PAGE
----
The resonance blade, humming with the power of its emerald machine, had an edge that could cut normal steel like butter. It sliced through the hound’s spine and skull before cutting through the obsidian jewelchine that had replaced the mutilated mastiff’s brain.

Kan’s left side crashed through the scraggly twigs of a saltbush, the girl crying out in shock. He grunted as he landed hard onto the dry, desert ground. The mastiff, bigger than any breed he’d ever seen, fell upon him, its dead weight crushing his legs.

“Harmonious tones,” he cursed, the pulse of his blood as steady as ever, unchanging despite the pain spreading across his back from his fall.

Already, the topaz jewelchines soothed the hurt.

“Kan,” the girl, Alamekia, gasped, her scrawny, ebony face contorted in fear. She was almost all bones, starvation stretching skin taunt across the features of her skull, replacing the normal round features of a Shattered Islander with pitiful sorrow. “What is that?”

“Mutilation,” snarled Kan, kicking the jewelchine automaton off his legs.

He’d seen other beasts mutilated by the University, but hounds were a new depravity. The ancients had long known of the resonance of the Seven Harmonious Tones and the one Dark Discord with natural gemstones, a different stone tuned to a different Tone. But the discovery that they could be manipulated via metallic wiring and harnessed to power machines had transformed society. Gold wires worked best, but even cheap tin could conduct the power. Called jewelchines, these devices tapped into the echoes of the eight spirits who’d created everything. Each year, scholars across the world discovered new and diverse uses.

Some were even beautiful.

“Can you walk?” he asked the girl cradled still in his arm.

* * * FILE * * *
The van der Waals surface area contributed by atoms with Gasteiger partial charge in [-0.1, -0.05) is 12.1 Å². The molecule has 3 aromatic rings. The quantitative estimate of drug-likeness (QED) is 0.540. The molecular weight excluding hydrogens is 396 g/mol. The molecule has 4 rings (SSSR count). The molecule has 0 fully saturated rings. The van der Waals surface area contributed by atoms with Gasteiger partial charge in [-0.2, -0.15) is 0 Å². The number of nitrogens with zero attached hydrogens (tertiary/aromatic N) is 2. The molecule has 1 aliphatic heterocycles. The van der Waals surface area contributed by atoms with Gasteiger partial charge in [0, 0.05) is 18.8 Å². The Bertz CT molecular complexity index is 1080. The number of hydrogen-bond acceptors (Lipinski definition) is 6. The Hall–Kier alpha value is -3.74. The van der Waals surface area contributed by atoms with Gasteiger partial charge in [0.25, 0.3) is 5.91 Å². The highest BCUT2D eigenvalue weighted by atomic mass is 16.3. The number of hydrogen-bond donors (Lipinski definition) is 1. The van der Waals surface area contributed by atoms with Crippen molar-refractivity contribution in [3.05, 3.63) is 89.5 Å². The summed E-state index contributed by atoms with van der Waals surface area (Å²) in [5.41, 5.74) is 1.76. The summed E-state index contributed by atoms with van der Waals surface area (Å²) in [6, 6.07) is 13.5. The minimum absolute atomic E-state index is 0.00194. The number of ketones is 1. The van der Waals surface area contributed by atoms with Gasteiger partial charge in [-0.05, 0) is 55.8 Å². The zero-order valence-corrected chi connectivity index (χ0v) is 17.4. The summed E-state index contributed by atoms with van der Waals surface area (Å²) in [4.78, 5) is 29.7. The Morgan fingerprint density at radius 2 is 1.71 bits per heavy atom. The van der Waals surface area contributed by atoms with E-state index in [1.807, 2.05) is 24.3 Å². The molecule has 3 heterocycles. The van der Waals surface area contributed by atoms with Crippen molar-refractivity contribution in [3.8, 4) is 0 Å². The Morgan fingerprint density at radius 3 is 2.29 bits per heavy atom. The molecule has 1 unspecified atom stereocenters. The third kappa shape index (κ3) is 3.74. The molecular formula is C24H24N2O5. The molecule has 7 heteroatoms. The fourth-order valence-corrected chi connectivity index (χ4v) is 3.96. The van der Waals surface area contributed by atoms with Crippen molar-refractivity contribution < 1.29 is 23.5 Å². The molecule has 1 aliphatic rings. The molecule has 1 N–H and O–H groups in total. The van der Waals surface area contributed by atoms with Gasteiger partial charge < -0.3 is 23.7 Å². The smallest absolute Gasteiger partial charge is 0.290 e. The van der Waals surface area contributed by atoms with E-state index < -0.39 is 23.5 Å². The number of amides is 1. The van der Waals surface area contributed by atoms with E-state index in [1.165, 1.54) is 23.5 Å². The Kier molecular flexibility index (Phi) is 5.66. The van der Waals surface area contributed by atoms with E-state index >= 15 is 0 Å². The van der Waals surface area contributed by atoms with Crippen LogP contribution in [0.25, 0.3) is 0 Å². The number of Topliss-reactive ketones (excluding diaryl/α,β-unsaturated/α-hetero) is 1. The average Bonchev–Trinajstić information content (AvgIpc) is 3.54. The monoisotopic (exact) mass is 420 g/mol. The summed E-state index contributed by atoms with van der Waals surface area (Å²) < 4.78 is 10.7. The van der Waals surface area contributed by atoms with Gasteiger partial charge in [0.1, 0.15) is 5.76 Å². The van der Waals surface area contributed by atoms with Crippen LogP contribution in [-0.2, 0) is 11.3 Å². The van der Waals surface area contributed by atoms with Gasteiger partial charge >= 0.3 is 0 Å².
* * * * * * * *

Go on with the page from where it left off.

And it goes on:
The girl nodded her head, her eyes wide. Red light painted half her face. The discarded jewelchine torch, a slender tube of leather with a colored lens at one end and a diamond jewelchine inside radiating light, survived impacting hard ground. She trembled on his arms. He felt the frantic beat of her heart through his heavy shirt. Kan, distantly, could remember that same frantic beat in his chest when the typhoon had ravaged his village as a boy no older than her.

“Good, move behind me and—”

He threw the girl to his left. She crashed into a saltbush with a shriek as the second mastiff bounded out of the darkness. The beast’s eyes betrayed its attack with silver-white flashes. The air in the desert was clear. The stars and moon provided a modicum of light to see by and to glint off the diamond jewelchines embedded in the creature’s eyes.

Kan swung his sword as the hound leaped at him, expecting the mastiff to crash into his chest, teeth savaging his throat. But the beast landed a few feet short of Kan in a dangerous crouch, its body illuminated by the discarded torch’s focused beam. Short, coarse fur covered its twisted frame. Nodules bulged beneath the skin, creating fierce bumps across the beast’s hide. Its mouth opened. Metal glinted in its gullet. A barrel.

Kan smelled the oily scent of refined naphtha.

“The Seven Harmonies!” He rolled to his right as fire burst from the hound’s mouth.

A sheet of orange flame rippled the air. Light blossomed. Heat seared Kan’s face. He grunted, rolling faster. The bush he’d thrown the girl into, though not touched, caught fire. The dry brush blazed into a bonfire.

They put a Tone-deaf firebelcher in the beast’s stomach?